Yesterday morning, bright and early, I sat in on a great session delivered by Mike Meechin at FETC. The two hour session was appropriately-paced and informative. Meechin spoke about a variety of free online assessment tools that can be used to collect data on student understanding in an efficient and engaging way. He is proponent of quick and easy-to-use tech solutions to collect instant student data, feeding into the instructional practices of the educator. Although I had downloaded the free Socrative app about a year ago, I've never really had the time to play around and learn the ins and outs of this application, available in both iDevice and online form. What I like about this app, (other than the fact that it is free) is that classroom teachers can quickly set up tests and quizzes to give to students prior to lectures or as an exit slip after a lesson plan to determine student understanding quickly and without heavy marking. The Socrative app allows teachers to set up an online 'classroom' which students can enter and complete teacher assigned tasks. This app provides students and teachers with instantaneous feedback about their understanding of facts related to the concept taught. Rather than handing students a paper quiz and collecting dozens of papers for marking, the teacher can quickly administer and collect the data needed to inform their teaching on the fly.
A similar tech tool that was presented during Meechin's session was the use of www.infuselearning.com (Also free!). Sign up for an account online and the app does all the things Socrative does, but allows educators to push out links which open up in a browser tab as soon as the student clicks on it.
One of my favourite suggestions from Meechin's presentation was the use of QR codes, a piece of technology that I've never used before, but have heard other educators rave about. He had a couple of QR codes set up in his presentation slides. When we scanned them using our smartphones, using a QR reader app, we had access to content that he had placed in each of the codes. Meechin suggested using this tool to have students go through a gallery walk. You could easily infuse this technology in lessons to have students complete think-pair-shares, responding to questions that you have placed up around your classroom.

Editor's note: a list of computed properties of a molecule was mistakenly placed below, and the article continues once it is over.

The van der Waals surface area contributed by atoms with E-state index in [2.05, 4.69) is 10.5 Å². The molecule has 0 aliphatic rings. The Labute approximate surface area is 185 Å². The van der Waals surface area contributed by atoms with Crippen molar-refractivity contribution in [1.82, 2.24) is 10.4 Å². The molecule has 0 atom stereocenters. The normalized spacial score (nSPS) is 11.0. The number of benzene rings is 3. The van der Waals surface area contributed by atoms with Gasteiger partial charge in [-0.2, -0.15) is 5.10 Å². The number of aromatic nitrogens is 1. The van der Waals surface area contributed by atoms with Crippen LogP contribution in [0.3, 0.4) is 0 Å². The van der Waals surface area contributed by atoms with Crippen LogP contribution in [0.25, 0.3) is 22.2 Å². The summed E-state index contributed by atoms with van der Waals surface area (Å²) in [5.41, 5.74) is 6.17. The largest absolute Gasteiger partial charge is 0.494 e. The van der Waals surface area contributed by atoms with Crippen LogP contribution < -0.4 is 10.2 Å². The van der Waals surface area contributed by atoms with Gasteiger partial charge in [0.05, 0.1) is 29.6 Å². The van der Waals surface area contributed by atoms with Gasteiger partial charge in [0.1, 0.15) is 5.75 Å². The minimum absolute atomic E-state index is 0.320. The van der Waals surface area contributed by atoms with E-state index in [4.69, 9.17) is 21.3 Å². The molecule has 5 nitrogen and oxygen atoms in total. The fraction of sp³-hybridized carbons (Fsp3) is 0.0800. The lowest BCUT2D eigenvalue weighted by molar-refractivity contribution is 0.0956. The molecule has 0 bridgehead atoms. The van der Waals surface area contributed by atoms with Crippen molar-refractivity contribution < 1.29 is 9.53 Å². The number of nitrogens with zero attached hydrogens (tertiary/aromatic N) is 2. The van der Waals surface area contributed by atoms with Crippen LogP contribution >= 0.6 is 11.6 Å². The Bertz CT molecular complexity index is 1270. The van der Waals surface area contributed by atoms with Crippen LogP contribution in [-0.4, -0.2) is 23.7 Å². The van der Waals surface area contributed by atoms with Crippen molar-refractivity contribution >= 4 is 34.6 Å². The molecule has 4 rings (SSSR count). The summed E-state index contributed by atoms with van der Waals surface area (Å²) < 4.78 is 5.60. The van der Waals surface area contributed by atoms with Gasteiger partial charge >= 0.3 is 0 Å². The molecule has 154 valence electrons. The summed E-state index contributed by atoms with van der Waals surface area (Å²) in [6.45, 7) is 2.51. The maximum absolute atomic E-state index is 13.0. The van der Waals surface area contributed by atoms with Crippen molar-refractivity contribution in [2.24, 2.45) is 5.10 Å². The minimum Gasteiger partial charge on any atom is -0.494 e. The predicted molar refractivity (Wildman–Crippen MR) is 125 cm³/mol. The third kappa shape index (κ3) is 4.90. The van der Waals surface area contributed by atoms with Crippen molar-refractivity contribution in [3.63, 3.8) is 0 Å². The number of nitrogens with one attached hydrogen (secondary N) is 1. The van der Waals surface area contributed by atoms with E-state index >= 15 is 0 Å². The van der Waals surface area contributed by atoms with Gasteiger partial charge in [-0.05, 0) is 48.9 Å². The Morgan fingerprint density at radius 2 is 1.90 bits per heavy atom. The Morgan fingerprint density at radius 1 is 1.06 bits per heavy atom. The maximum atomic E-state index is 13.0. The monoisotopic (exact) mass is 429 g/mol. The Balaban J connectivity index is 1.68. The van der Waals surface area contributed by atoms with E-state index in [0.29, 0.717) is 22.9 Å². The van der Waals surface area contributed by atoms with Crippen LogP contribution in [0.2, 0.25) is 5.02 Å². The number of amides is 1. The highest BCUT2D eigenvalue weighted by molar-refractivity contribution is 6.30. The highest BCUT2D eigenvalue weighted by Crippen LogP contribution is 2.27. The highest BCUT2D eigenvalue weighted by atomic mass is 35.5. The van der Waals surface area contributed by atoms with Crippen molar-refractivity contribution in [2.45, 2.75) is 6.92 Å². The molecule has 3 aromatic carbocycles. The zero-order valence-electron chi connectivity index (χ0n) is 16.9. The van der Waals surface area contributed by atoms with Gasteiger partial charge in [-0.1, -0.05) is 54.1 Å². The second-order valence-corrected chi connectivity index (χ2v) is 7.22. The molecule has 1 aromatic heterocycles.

Friday, 31 January 2014
Friday, 17 January 2014
One of the most important life skills we can impart on our students is knowledge of good nutrition. In the next couple of months, I plan to teach a unit on Healthy Lifestyles, incorporating mental wellness, proper nutrition, and exercise. As always, I had a look for some great apps that could be used to review these important concepts. I found the review in iTunes on Nicholas' Garden to be quite good. It encompasses the 'farm to fork' values that are key to living sustainably. Students can view healthy, kid-friendly recipes, create grocery lists, all while making healthy choices. His recipe board is set up in a very visual manner, much like Pinterest. You can check out the Nicholas' Garden website here. The Apple app is free in iTunes. Another great app designed for both the iPhone and iPad is Awesome Eats. Reviews peg it as a kid-friendly and engaging way of exploring healthy foods in a game-like platform. I plan to use both of these free apps in my unit and I hope that there are ways you can incorporate them into your teaching as well!
Thursday, 9 January 2014
Including students with a variety of physical and cognitive challenges into a band or a music class can pose a challenge at times. iPad technology and apps can be a great way to introduce the creation of music with students. Reg Swanson has compiled a great list of music apps that you may consider using with students. You can view the app icons and descriptions here.